But there still seems to be one more taboo that I can’t seem to shake, despite all the personal hang-ups I’ve overcome. This wasn’t realized until the day before, when my fellow gamer Botafogo007, (Who seems to be the habitual enabler in my unusual and pointless gamer goals) mentioned that someone should massacre their TA ratio. The thought led me to an interesting self-realization, I have always shunned away from easy games.
With that in mind, Stallion83 hits 600k today as well, a significant milestone for everyone active in the achievement community. I scroll down not only Stallion’s games list, but also other scoring leaders such as Deez, Rand al, Smrnov, Tjayars, Majinfro, and StophJ. I realize that these gamers have each overcame the gaming taboos that hunters, whores and completionists alike have created for themselves. And despite the absolute disregard for the type of games they play, each individual players percentage, TA ratio and gamer score are still higher than most proclaimed completionists, hunters, and scorewhores. This is why these gamers are leaders in the meta-game, and the meta-game is the reason why the gaming disciplines even exist in the first place. I would have loved to be a Machine, but following the example they set is good enough. The leaders in the meta-game do not need Gamer Scoring Leagues or organized competitions to earn their points, or excuses to save their easy games. These gamers score simply because the points are there. They play because they want to.
People are the masters of their own destinies, and gamers have the freedom to choose to play what they want to play. This also includes the restrictions that they place upon themselves. I would love everyone to experience the game Catherine. But chances are slim. It is a real shame because the restrictions that my friends place upon themselves are their own obstacles to overcome.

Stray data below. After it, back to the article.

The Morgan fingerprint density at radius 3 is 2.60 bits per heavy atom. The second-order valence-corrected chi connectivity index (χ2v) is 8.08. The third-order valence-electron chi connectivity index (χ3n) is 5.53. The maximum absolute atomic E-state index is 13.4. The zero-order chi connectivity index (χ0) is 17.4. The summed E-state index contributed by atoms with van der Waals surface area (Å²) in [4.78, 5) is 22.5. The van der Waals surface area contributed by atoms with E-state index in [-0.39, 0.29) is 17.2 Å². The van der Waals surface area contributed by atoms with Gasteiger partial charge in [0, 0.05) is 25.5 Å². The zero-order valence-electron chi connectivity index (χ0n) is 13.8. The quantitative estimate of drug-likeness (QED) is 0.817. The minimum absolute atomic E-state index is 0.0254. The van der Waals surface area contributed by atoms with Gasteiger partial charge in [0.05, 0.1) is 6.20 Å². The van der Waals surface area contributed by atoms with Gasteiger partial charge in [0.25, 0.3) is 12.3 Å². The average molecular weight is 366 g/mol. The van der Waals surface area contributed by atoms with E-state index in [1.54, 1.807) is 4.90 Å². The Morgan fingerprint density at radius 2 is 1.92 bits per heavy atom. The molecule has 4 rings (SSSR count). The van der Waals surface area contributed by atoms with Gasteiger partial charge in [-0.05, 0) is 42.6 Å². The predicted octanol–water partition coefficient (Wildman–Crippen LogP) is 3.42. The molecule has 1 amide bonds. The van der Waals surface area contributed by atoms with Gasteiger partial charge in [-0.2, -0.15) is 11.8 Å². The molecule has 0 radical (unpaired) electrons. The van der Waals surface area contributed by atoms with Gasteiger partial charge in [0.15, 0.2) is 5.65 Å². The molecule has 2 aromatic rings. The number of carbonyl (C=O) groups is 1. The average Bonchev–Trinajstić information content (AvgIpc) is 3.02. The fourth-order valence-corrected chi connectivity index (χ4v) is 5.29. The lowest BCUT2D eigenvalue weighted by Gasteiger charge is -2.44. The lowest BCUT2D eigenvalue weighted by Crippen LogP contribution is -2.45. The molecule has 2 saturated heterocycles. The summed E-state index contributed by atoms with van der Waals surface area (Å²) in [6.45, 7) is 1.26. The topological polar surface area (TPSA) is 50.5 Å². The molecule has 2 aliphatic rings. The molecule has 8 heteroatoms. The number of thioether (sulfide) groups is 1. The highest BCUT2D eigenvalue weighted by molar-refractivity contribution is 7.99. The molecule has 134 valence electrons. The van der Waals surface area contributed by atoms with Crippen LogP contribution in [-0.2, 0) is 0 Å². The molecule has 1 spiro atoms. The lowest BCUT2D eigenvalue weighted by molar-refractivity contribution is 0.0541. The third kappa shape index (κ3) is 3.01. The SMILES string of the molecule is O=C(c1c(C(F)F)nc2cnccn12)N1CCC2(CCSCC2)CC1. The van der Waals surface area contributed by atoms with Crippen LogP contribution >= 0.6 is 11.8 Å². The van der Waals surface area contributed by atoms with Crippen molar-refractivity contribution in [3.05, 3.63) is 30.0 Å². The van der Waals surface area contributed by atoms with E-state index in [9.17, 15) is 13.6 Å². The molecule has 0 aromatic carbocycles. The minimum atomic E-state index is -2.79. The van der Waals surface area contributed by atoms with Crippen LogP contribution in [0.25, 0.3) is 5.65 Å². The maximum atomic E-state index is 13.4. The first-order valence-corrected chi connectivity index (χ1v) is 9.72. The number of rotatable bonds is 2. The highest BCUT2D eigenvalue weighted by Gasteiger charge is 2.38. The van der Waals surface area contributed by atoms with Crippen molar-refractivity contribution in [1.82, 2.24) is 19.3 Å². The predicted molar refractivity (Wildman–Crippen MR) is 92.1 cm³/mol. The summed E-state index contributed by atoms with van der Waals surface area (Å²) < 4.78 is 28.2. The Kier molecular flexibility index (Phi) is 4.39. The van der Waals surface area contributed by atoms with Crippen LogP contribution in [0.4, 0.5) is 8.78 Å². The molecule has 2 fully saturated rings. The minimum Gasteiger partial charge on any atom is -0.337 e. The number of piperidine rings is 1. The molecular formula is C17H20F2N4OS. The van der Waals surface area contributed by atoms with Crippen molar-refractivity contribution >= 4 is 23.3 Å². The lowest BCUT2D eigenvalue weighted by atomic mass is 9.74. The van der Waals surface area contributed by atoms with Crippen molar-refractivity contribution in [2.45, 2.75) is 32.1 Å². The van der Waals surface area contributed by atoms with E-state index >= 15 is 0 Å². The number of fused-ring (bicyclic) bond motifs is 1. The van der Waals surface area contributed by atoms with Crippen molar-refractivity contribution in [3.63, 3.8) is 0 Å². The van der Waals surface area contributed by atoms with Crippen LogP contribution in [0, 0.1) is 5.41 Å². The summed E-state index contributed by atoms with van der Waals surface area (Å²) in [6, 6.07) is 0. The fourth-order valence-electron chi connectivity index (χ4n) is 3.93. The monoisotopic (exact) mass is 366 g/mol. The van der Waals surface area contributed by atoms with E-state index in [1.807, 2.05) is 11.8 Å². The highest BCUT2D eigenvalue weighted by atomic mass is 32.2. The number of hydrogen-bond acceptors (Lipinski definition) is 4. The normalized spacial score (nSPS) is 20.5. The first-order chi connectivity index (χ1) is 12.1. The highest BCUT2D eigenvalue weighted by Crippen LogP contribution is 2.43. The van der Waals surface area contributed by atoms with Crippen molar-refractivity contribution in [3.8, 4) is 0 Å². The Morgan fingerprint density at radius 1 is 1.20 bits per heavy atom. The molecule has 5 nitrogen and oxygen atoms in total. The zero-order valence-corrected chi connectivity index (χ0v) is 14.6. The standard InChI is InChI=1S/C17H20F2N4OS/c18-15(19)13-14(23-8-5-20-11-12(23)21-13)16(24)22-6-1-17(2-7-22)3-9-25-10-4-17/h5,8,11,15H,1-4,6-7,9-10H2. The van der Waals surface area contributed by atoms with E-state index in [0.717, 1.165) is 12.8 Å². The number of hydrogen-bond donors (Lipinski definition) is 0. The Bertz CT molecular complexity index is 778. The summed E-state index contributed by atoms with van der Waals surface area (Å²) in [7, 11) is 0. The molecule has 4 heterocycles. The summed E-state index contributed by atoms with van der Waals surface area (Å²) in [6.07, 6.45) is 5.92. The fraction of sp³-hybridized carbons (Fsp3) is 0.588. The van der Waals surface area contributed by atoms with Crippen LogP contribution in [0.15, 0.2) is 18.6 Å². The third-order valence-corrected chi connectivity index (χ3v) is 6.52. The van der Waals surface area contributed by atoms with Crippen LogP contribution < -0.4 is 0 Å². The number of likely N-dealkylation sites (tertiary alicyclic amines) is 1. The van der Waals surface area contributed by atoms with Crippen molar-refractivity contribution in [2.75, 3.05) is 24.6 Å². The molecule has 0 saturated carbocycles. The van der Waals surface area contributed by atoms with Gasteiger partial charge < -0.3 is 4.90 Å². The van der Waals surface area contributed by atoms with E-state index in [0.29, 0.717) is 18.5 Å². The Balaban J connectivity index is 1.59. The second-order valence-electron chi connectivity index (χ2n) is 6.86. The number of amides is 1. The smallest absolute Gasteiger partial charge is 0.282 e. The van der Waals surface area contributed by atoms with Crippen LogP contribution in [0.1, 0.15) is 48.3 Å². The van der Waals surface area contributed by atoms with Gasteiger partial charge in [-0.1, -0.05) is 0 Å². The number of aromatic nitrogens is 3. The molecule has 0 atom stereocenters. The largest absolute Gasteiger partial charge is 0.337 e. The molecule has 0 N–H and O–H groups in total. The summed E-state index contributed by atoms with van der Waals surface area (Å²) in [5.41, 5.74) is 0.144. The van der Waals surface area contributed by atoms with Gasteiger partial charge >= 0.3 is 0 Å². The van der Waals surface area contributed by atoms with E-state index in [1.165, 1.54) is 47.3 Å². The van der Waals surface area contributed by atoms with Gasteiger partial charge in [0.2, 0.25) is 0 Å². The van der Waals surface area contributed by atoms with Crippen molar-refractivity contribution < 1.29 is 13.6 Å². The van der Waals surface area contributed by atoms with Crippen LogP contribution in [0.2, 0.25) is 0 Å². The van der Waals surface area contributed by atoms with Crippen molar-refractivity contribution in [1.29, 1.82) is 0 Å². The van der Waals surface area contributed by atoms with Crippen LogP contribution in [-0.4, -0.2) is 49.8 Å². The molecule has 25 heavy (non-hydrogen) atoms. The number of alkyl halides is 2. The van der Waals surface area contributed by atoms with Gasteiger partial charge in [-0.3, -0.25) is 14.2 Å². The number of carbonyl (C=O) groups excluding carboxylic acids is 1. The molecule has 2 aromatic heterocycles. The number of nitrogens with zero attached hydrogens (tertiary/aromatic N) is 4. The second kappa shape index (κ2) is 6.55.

Tomorrow I will begin to address my own final hang-up. GSLs were a great reason to score achievement points, but Smrnov said once before, “[To him] Every day is a GSL.” The meta-race has always been an individual effort and existed even before GSLs were organized. In the end, the gamer score is what is truly recognized as the benchmarks of excellence by the achievement community, regardless of the disciplines they choose to follow.  The irony of it all is that even as I try to attempt to drop my TA ratio, the effort will only cause other parameters such as completion percentage, gamer score, and TA score to rise anyway. The satisfaction of accomplishing goals that others fear to attempt will always appeal to me, but the mountains will always be there to conquer. Every game should be considered a challenge, regardless of the difficulty. Those willing to be indiscriminate in the challenges they attempt are the ones who are the most successful in the meta-game. But even after all that analysis, in essence it doesn’t even boil down to the gamer score, but providing oneself the permission to simply play and not allowing intangible numbers and statistics to prevent you from enjoying the experiences that all games strive to provide. After all, this enjoyment is why we as gamers became gamers in the first place, isn’t it? Achievements were meant to be earned, not feared. Time is not unlimited, and one should not provide themselves reasons not to play.
Trueachievement ratio, watch out. Effectively beginning at a 1.57 TA ratio. You have been identified as the final frontier. The excuses I have given myself will stop and as a result, I am going to drop the shit out of you.
The irony if it all, is that numerically speaking, it’s an impossibility. Time is short. Play games.

Endnote: The BGM I listened to while writing this editorial was titled, "Lamb game between ♂ and ♀" but"Also Sprach Brooks" makes a good alternative. But the music won't make as strong an impact as it would until you play the game.


  1. Amazing post Ryot; personally I fall under the whore but also hunter. I am no completionist 43 percent completion will vouch for that. the whore in me will play anything regardless of the feminity or difficulty. And the hunter in me has boosting games like table tennis and riddick for the satisfaction of doing that particular feat.
    I do limit myself when it comes to whoring before a GSL this is habit and its something I have tried to curtail. I still whore easy gmes just not as actively. I vent through some easy 1ks or shit easy 650 like Vampire Rain and Arcades. I study others habits such yours; stallions; smrnovs etc... to see the how and the style behind the whoring. something I told myself that will stop is the holding back but that is a fight I am still fighting.